From supermarket to criminal court: Phantom passenger shopped!

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From supermarket to criminal court: Phantom passenger shopped!

Published 2 noviembre 2020

Our Counter Fraud team worked collaboratively with Aviva to pursue a criminal sanction against a phantom passenger claiming personal injury and associated losses.  Birmingham Crown Court found Ryan Fenton guilty of fraudulent misrepresentation and sentenced him to an 8 month custodial sentence, suspended for 12 months.  He was also ordered to undertake 100 hours of voluntary work and pay £2,000 in costs.    

Mr Fenton, of Quinton, Birmingham, claimed that on 4th May 2017, an Aviva customer had collided with the vehicle in which he was sitting, stationary in a large supermarket’s car park.  Whilst Aviva’s customer did not deny a collision, she maintained that Mr. Fenton was not in the vehicle; in fact, no-one was.  Having waited after the collision to exchange details, Aviva’s customer saw Mr. Fenton walking towards his car.  At that point, they exchanged details and Mr. Fenton requested they settle the costs of repairing the damage privately.     

Five months later, Mr. Fenton lodged a claim for personal injury basing his claim on a medical report, in which he described being thrown forwards and backwards as a result of the collision.  He also told the medical expert that he had moderate neck, right shoulder and back pain for three months, and shock and driver anxiety for five months.   He allegedly took two days off work as a result of the accident and could not visit the gym for one week.  All of the alleged symptoms, however, had vanished at the time of his medical examination.  Mr. Fenton was claiming up to £5,000 in compensation.   

Acknowledging their customer’s honest version of events, Aviva instructed our Counter fraud team who concluded there was enough evidence to formally plead fraud against Mr. Fenton.  Within two weeks of doing so, Mr. Fenton, via his solicitors, asked to discontinue his claim in full.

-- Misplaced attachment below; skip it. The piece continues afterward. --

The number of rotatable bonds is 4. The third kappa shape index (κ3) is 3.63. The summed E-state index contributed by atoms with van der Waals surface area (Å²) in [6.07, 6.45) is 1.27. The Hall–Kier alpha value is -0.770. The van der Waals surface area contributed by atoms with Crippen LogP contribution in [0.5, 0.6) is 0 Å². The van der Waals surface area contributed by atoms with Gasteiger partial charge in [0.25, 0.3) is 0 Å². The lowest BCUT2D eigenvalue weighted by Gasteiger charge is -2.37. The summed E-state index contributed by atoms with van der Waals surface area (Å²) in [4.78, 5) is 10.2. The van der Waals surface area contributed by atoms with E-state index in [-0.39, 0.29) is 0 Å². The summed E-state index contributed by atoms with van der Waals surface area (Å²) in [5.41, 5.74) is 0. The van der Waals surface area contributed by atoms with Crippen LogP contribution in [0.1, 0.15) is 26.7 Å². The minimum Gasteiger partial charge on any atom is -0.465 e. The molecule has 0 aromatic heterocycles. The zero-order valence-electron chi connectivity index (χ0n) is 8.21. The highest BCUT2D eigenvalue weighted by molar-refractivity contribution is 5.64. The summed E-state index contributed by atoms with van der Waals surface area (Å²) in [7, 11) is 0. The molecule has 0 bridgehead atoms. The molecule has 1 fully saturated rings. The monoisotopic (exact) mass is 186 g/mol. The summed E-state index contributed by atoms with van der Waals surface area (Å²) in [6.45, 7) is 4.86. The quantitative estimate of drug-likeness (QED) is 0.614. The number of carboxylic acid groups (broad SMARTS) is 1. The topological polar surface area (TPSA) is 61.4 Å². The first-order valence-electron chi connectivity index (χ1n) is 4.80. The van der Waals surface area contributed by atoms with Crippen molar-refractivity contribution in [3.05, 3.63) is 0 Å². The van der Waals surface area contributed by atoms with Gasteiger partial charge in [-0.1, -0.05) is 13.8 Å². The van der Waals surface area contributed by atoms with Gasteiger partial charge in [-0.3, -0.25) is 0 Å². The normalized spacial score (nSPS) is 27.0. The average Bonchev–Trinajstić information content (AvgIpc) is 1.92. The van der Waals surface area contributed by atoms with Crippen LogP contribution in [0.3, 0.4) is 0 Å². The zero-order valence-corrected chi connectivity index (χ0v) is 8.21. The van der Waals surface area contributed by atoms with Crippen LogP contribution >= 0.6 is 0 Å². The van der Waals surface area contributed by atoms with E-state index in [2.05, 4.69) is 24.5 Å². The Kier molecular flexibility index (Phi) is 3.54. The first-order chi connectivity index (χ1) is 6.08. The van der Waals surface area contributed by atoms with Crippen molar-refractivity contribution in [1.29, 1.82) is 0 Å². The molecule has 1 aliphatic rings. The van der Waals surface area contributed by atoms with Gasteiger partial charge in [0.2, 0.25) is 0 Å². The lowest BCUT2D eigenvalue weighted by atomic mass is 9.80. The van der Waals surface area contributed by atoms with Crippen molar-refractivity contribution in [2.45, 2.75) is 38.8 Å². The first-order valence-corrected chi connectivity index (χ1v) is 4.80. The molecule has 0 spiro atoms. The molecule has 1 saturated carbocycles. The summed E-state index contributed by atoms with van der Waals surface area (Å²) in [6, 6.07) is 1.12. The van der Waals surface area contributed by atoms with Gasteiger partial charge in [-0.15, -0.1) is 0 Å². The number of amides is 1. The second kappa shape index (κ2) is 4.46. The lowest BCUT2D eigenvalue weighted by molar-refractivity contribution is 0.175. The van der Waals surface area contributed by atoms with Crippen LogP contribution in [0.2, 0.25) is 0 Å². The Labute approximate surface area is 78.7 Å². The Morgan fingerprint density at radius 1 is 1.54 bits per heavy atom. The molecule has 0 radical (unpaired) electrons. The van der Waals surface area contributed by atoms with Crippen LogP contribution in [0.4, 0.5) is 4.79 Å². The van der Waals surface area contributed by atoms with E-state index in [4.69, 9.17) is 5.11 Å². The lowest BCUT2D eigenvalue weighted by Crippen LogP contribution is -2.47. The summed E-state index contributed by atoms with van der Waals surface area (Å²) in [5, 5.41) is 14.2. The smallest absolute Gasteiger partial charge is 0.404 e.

Based on Mr. Fenton’s deception regarding his involvement, the matter was referred to the Insurance Fraud Enforcement Department (“IFED”), who decided to pursue the matter further. 

On 25th September 2020, Birmingham Crown Court found that he was guilty of the offence of fraudulent misrepresentation and passed sentence accordingly.    

Richard Hiscocks, Director of Motor and Casualty Claims at Aviva, welcomed the outcome, saying: “We will always listen to our customers, and where there is concern that a claim is not genuine, we will work with our partners such as DAC Beachcroft to investigate. And, where we find evidence of fraud, we will not hesitate to refer to the authorities. In Mr Fenton’s case, this means he now has a criminal record.  This tale of opportunistic greed underscores the need for the forthcoming whiplash reforms, which should remove the easy access to compensation for minor injuries, which encourages some people to turn a small accident into a big lie.”

This is an excellent example of the right case not needing a formal  decision in the civil courts before specialists such as IFED pursue the matter further.  The case was widely reported in the press, with the Insurance Times detailing the following:

Our counter fraud team deals with cases like this on a regular basis. For more information or advice, please contact one of our experts.


Dan Prince

Dan Prince


+44 (0)121 698 5282

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